A blind black bear is getting a second second chance at the Henry Doorly Zoo & Aquarium’s safari park.

Starsky and fellow black bear Hutch were taken from a private owner, who was keeping the bears illegally as pets in southeast Nebraska back in 2006. When the Nebraska Game and Parks Commission confiscated the bears, they sought the help of the zoo not only to help capture them, but to give them a new home.

Starsky found his first new life in Bear Canyon, where he lived with his buddy Hutch for a decade. But in recent years, the health of both bears declined.


Starsky the black bear peers through a window designed especially for the blind bear to present his paw for blood draws. Keepers at the Henry Doorly Zoo’s Wildlife Safari Park are training Starsky using scent and sound instead of visual cues.

Starsky eventually lost both of his eyes to glaucoma. Then in January 2017, one year after Starsky went blind, Hutch died from complications due to mesothelioma.

As the zoo began to clear out Bear Canyon to make room for a new sea lion exhibit earlier this year, Starsky was the zoo’s last remaining black bear. One by one, the tenants of Bear Canyon found new homes.

Everyone except for Starsky.

“He’s a little bit on the older side, and with his eye issues, we didn’t think he’d make a real attractive candidate for other zoos,” said Dan Cassidy, the zoo’s vice president of animal management. “Plus, we were worried if he goes to another institution, will he be able to find his way around?”

Left without a home for Starsky, the zoo considered euthanizing him. But a solution was found down the road in Ashland.


Zookeeper Stacy Selko guides blind bear Starsky into a position using a PVC pipe packed with sponge and scented with beaver musk. Keepers guide the blind bear into different positions using smell to perform veterinary examinations, shots or blood draws.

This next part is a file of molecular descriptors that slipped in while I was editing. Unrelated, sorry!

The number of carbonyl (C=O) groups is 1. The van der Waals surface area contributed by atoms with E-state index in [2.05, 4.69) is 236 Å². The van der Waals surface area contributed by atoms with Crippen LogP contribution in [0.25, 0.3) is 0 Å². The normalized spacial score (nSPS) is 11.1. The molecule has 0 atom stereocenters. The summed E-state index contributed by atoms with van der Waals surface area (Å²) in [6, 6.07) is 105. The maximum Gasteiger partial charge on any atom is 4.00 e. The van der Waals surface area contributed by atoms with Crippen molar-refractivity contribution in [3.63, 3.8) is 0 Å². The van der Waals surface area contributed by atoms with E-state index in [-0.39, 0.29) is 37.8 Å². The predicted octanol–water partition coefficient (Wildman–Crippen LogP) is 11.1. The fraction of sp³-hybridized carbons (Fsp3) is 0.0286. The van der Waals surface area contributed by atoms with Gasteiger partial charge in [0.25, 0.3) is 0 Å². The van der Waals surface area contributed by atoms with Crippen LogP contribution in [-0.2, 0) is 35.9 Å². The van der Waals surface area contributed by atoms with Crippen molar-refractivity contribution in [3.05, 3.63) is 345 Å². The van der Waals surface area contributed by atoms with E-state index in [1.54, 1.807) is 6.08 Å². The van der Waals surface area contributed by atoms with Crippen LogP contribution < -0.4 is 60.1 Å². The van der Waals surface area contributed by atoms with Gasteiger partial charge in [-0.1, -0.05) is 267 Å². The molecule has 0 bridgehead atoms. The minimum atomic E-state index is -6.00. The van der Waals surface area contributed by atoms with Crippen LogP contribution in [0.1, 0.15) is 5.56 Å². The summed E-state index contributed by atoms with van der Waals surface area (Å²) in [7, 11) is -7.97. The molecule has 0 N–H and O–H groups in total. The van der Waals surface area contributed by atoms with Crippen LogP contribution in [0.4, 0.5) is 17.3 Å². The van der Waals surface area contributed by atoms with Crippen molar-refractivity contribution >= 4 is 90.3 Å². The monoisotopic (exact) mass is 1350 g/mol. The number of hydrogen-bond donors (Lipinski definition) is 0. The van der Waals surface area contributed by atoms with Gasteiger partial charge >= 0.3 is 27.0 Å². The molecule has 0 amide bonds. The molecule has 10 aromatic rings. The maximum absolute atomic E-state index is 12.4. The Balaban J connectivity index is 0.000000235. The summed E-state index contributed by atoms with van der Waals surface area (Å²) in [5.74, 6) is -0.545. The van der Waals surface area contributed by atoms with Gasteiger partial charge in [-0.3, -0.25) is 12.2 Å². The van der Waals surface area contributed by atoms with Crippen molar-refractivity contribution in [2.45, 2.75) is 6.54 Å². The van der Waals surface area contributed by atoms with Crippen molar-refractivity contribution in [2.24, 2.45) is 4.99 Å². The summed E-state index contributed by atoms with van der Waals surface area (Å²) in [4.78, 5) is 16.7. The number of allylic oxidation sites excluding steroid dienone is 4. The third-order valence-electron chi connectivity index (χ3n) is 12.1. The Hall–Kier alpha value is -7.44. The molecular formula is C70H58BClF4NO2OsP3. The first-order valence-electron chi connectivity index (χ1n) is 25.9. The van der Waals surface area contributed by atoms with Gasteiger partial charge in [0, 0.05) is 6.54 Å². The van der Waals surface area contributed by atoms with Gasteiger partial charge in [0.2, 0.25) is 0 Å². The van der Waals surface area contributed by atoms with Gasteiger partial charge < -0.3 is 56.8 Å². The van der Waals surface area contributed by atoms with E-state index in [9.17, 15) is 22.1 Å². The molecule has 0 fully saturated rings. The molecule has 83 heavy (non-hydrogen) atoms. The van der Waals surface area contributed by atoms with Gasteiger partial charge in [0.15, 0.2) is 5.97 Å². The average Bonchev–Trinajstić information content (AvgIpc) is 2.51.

At the Lee G. Simmons Conservation Park and Wildlife Safari, an old wooded 1.5-acre limestone quarry is home to two overweight black bear sisters, Licorice and Cinnabuns.

The first thought: Maybe Starsky could shack up with them.

But the ladies probably wouldn’t welcome a new roommate, Cassidy said, at least not until after getting used to him in a controlled setting. But there might be room for a little apartment nearby.

So park staff earlier this year built a special pen, cut from a section of the existing bear area. Now, the 473-pound Starsky trots about the limestone forest in a fenced-in pen about two-thirds the size of his hangout in Bear Canyon.

He’s already taking to his new life there. And staff have come up with creative ideas to keep up with the blind bear’s shots and examinations in ways that don’t revolve around visual-based training.


Animal keeper Stacy Selko uses a piece of PVC pipe that has beaver musk scent in it, a whistle and treats to train a blind black bear named Starsky at the Lee G. Simmons Conservation Park & Wildlife Safari. Selko was training Starsky to come near the fence for examination and medical care if need be. 

Keepers use a sponge-stuffed PVC tube sprayed with beaver musk to guide his movements. Starsky responds to “sit,” “up,” “paw,” “paws down” and other commands, meant to present different body parts for health examinations.

When he nails a command, there’s a short whistle and he gets a chunk of something tasty such as pork roast. Once he’s done, keepers lob a watermelon into his exhibit, and off he goes.


Starsky, a blind black bear, is being trained to put his paw through a hole in his enclosure at the Lee G. Simmons Conservation Park & Wildlife Safari. As his training continues, it could be used to give Starsky shots or to examine his paws. 

He has settled in well to his new pen, and it’s almost time to test the waters with the lady bears.

Bears tend to become less active in cooler weather, Cassidy said. That may present an opportunity to open the gates and let Starsky intermingle with Licorice and Cinnabuns this fall or winter.

And even if it doesn’t work out and Starsky lives alone, interacting with the ladies only through a fence, Cassidy said he still feels like the zoo did the right thing.

“We still feel like it’s the good alternative to euthanizing him, which is what we would have had to do, ultimately.”